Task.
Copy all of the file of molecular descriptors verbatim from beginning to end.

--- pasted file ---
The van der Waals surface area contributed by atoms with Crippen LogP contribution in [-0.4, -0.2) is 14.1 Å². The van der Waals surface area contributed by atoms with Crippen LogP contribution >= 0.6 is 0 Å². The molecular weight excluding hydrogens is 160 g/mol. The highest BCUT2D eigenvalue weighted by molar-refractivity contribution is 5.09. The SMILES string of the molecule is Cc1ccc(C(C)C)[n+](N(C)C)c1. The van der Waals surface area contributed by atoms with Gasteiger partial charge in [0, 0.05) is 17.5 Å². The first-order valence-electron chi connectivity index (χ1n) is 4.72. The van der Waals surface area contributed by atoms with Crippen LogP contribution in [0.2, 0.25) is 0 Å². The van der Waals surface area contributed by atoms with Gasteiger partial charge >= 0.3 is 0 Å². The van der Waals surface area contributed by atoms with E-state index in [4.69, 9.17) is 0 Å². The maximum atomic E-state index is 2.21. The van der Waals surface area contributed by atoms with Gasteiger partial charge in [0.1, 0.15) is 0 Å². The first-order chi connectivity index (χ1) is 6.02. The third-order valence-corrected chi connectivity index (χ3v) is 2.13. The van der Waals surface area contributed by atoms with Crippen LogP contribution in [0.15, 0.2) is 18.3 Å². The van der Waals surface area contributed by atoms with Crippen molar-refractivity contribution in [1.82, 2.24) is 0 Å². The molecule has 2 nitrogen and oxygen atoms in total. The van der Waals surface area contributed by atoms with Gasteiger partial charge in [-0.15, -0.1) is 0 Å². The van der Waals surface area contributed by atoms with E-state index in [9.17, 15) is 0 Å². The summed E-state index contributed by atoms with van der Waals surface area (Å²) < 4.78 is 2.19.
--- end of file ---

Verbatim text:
The van der Waals surface area contributed by atoms with Crippen LogP contribution in [-0.4, -0.2) is 14.1 Å². The van der Waals surface area contributed by atoms with Crippen LogP contribution >= 0.6 is 0 Å². The molecular weight excluding hydrogens is 160 g/mol. The highest BCUT2D eigenvalue weighted by molar-refractivity contribution is 5.09. The SMILES string of the molecule is Cc1ccc(C(C)C)[n+](N(C)C)c1. The van der Waals surface area contributed by atoms with Gasteiger partial charge in [0, 0.05) is 17.5 Å². The first-order valence-electron chi connectivity index (χ1n) is 4.72. The van der Waals surface area contributed by atoms with Crippen LogP contribution in [0.2, 0.25) is 0 Å². The van der Waals surface area contributed by atoms with Gasteiger partial charge >= 0.3 is 0 Å². The van der Waals surface area contributed by atoms with E-state index in [4.69, 9.17) is 0 Å². The maximum atomic E-state index is 2.21. The van der Waals surface area contributed by atoms with Gasteiger partial charge in [0.1, 0.15) is 0 Å². The first-order chi connectivity index (χ1) is 6.02. The third-order valence-corrected chi connectivity index (χ3v) is 2.13. The van der Waals surface area contributed by atoms with Crippen LogP contribution in [0.15, 0.2) is 18.3 Å². The van der Waals surface area contributed by atoms with Crippen molar-refractivity contribution in [1.82, 2.24) is 0 Å². The molecule has 2 nitrogen and oxygen atoms in total. The van der Waals surface area contributed by atoms with Gasteiger partial charge in [-0.15, -0.1) is 0 Å². The van der Waals surface area contributed by atoms with E-state index in [9.17, 15) is 0 Å². The summed E-state index contributed by atoms with van der Waals surface area (Å²) < 4.78 is 2.19.